As P3s are poised for growth, how will regulators respond?
Editor's Note: The following is a guest contribution from Vic Lance, founder and president of Lance Surety Bond Associates. He is a surety bond expert who helps business owners get licensed and bonded. Vic graduated from Villanova University with a degree in Business Administration and holds a Masters in Business Administration from the University of Michigan’s Ross School of Business.
Public-private partnerships (P3s) have been around for a while, but their development until recently has not been widely promoted. A recent Moody’s report from March 2016, however, outlines an ambitious future for such partnerships across the country. The findings of Moody’s Investors Service indicate that the infrastructure P3s market in the U.S. holds potential to turn into one of the largest on the globe.
While P3s pose some cost and deliverability risks, they are seen favorably as they incentivize the private sector and embed innovation and new technology in public projects.
Crucial factors for the growth of P3s include new resources for such projects ensured on both the state and federal level. The availability of capital that can be injected in public-private partnerships is another strong factor that can contribute to their success.
Political and legislative support is also close at hand, as a number of states have already started implementing P3-friendly legislation as well as regulations to control the deliverability on partnership construction projects.
The recent Fixing America's Surface Transportation (FAST) Act could be beneficial for the development of P3s, setting a positive trend in federal legislation.
Strong political will to accommodate P3s is visible across different states, as legislators are gradually amending rules to make it easier and more efficient to enter such construction partnerships. A number of states have already taken steps to increase the possibilities for using public-private partnerships for transportation and construction projects.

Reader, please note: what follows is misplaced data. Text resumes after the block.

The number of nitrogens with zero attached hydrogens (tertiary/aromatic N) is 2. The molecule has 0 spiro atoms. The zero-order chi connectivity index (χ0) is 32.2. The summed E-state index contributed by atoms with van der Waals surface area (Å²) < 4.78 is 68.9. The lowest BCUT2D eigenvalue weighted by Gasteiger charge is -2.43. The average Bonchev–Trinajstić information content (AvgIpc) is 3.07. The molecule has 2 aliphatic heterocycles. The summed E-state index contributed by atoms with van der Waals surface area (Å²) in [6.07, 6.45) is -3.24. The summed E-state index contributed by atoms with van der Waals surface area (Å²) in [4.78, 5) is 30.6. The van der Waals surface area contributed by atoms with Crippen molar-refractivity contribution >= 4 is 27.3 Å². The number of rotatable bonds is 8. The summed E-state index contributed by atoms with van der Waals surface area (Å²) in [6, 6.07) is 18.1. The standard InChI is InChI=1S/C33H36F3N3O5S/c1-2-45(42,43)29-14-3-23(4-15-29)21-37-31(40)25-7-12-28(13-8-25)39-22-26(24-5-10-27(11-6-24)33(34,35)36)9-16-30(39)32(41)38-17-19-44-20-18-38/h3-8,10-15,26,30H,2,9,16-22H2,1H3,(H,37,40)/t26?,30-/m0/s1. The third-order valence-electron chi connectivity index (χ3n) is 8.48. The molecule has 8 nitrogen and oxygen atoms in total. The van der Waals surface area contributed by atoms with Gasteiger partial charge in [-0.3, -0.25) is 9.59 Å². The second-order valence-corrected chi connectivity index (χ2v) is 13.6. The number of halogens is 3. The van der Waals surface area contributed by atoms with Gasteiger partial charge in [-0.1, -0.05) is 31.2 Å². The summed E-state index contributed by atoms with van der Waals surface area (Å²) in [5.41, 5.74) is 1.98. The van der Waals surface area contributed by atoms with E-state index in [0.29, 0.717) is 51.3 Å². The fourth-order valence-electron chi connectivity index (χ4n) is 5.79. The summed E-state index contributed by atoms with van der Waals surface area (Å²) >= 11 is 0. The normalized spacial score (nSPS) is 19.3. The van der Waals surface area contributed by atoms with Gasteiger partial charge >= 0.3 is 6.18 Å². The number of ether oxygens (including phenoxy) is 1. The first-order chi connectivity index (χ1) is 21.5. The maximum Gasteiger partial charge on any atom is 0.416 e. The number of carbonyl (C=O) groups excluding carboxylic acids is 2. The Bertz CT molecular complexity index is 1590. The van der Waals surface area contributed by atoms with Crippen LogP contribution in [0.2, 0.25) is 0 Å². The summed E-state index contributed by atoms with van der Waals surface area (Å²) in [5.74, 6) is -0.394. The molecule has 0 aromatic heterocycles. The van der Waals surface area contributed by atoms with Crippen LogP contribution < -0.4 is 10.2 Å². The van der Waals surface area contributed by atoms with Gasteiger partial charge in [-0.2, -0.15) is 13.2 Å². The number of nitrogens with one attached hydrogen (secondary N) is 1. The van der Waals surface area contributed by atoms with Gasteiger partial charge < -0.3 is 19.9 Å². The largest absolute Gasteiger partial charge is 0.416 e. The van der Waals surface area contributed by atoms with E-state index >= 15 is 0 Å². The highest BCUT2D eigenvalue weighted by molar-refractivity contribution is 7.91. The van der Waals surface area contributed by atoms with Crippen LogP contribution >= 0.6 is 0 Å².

In California, a recent transportation funding bill could set the stage for the Department of Transportation and regional transportation agencies to enter public-private partnerships for transportation projects beyond the current end date of Jan. 1, 2017. It also would allow the Santa Clara Valley Transportation Authority to use P3s for transportation projects. Bill AB-2742 was held in committee in the Assembly in May.
Louisiana Senate Bill 195 is about to allow the Department of Transportation (DOT) to enter into transportation projects P3s. In June, the governor signed the bill.
In Missouri, Senate Bill 861 would change the existing legislation to allow P3s for construction of public buildings, water facilities, waterways, water supply facilities or pipelines, wastewater or wastewater treatment facilities, and vehicle parking facilities. It does not include highway, interstate or bridge construction, but current legislation already allows for using P3s for pipelines, ferries, river ports, airports, railroads and light rail. The bill was signed by the governor in July.
New Hampshire Senate Bill 549 is another piece of legislation joining the trend. It is bound to allow the Department of Transportation to use public-private partnerships for intermodal infrastructure and transportation projects. This bill was also signed by the governor in June.
Besides focusing new legislation on making more public-private partnerships for construction and transportation projects possible, states are also embedding in the new bills ways to regulate P3s. In many states, the greater opportunities for such partnerships come together with stricter rules on ensuring deliverability and preventing noncompletion.
Surety bonds such as payment and performance bonds thus become a common requirement for execution of P3s, protecting public entities from default and other issues that private contractors might pose.
In the case of New Hampshire and other states, the new legislation also stipulates the creation of a Public-Private Partnership Infrastructure Oversight Commission. Its mission is to administer P3s, setting contract regulations and bidding criteria.
Thus far, it appears that most states are interested and willing to amend their legislation and to create a healthy environment for public-private partnerships. The trend of introducing regulatory changes is a natural step by state legislators to protect state bodies and citizens alike from unsuccessful P3s.